It doesn’t have to be Earth Day for you to be thinking about the planet. Do you think it’s challenging, expensive, or time-consuming to do the right thing for the environment? Guess again! Here are five simple and eco-friendly alternatives you can make to show you care about sustainability without breaking the bank.
Try These 5 Eco-Friendly Alternatives
1. Beeswax Food Wraps
More than 300 million tons of plastic are consumed globally every year, including a trillion single-use plastic bags. And it takes 10-20 years for them to decompose. One way to put a dent in those numbers is to switch from plastic wrap to sustainable beeswax wraps for your household needs. These popular eco-friendly product wraps are made out of beeswax and cotton, and do a great job of protecting your leftovers. While they’re a bit more expensive initially, wrappers can be washed and reused for about a year before needing replacing. Now, that’s eco-friendly!
2. Bamboo Toilet Paper
It’s well known that bamboo is a common replacement for many wood products, from flooring to kitchen utensils. But folks concerned about the environment can bring the benefits of renewable bamboo even closer to home, as now it’s available in toilet paper! Traditional toilet paper from the major manufacturers uses mainly virgin timber—in fact, an estimated 15 million trees are cut down for bathroom tissue every year; though several companies have moved to some recycled paper products.
Unlike traditional timber, however, bamboo is the fastest-growing plant on the planet (it can produce an amazing 40 inches of new growth per day), and the plant regenerates without replanting. Internet-based tissue companies touting an environmental commitment are popularizing the use of bamboo TP and pushing profits from sales back into environmental awareness efforts. Bamboo toilet paper and paper towels are a bit more expensive, but worth the investment.
3. Plant-Based Party & Picnic Supplies
Disposable plates, containers, and utensils are convenient for parties, picnics, and even everyday use. But the joy derived from the convenience of traditional Styrofoam, paper, and plastic products is usually accompanied by a little guilt over contributing to the growing problem of landfills teeming with waste that won’t break down for years or decades. But there is a solution to this disposal dilemma: plant-based and compostable cutlery and containers. Plates, bowls, and containers for leftovers are being made from sugarcane. Sellers of these new products, usually found online, say they are more functional than the petroleum-based versions we see everywhere.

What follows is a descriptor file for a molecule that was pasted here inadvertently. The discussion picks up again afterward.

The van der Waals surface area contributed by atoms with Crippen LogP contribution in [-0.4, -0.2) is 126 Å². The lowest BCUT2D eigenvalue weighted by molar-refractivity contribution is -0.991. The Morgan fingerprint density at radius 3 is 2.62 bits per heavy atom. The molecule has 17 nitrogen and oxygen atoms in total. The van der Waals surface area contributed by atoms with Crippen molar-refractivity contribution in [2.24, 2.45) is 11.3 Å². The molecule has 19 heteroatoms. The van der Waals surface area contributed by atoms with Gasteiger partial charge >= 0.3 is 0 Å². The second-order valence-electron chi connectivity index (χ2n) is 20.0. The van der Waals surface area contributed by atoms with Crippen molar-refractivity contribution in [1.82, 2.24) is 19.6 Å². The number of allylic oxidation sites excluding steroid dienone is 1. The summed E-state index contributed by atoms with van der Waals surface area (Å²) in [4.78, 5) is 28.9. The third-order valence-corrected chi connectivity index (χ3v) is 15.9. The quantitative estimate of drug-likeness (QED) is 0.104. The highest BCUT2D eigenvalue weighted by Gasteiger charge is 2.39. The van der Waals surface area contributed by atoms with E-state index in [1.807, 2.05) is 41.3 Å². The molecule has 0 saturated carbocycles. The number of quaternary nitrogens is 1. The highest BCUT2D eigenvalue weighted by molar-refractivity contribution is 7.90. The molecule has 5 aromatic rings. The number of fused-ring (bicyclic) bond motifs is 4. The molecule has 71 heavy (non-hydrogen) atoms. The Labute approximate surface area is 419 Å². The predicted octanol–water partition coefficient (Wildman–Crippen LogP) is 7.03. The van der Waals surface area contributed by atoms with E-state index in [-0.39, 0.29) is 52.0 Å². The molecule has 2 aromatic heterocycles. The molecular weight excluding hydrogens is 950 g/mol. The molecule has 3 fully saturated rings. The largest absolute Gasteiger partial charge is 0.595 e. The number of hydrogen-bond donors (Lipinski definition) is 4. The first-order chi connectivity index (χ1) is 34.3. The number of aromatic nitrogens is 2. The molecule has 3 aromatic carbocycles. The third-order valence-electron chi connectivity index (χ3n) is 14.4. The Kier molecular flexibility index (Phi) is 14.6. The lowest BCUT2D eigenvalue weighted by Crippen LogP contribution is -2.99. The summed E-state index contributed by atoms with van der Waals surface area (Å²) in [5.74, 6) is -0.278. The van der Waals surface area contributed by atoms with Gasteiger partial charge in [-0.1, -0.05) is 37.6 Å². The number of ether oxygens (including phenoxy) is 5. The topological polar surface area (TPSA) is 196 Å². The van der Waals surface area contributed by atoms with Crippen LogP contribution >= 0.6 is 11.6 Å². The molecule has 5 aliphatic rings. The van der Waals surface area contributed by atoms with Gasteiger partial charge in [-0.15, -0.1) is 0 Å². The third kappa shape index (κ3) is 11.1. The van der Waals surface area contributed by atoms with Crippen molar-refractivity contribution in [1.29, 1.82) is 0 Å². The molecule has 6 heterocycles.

The sugarcane products are grease- and cut-resistant, sturdy enough to contain soups and noodles, and are 100-percent compostable at commercial composting facilities. Compostable cutlery is made from potato and corn starches and vegetable oils, as indicated in the names of leading brands, including Spudware and Taterware. These compostable products are high-heat tolerant, can be reused many times, and ultimately recycled into soil.
4. Soy Insulation and Household Finishes
Many products including paints, strippers, spray foam insulation, and adhesive for pywood and particle board, used in home construction and home improvement were made from volatile products that threatened consumers’ health or polluted the environment. That is quickly changing, however, and soybeans are one of the natural products that are making our homes safer and more sustainable. Two products in particular, stains and insulation, have been dramatically improved through the use of soy.
Soy-based stains preserve and beautify wood decks, replacing oil-based products thought to have a negative environmental impact. And soy is now offered as an eco-friendly alternative ingredient in spray foam insulation products that lower heating costs and make homes more comfortable.
5. Wheat and Corn Golf Tees
While the golf industry hasn’t been able to produce a suitable ball made from recycled or green materials, the same is not true for the golf tee! It is estimated that US golfers go through 2 billion tees per year as they knock balls around the course. That’s a lot of trees to cut down for wooden tees. Thankfully, eco-friendly golf supply companies are now making the tees out of wheat straw and corn—natural materials that break down quickly when scattered around the fairways.
Would you try—or have you tried—any of these eco-friendly alternatives? Tell us in the comments below!
Jim Kneiszel is a freelance writer based in De Pere, Wisconsin. He edits a number of trade publications and runs The Word House with his wife, Judy. His article, Infuriating and Frightening Invasive Species appears in the 2021 Farmers' Almanac.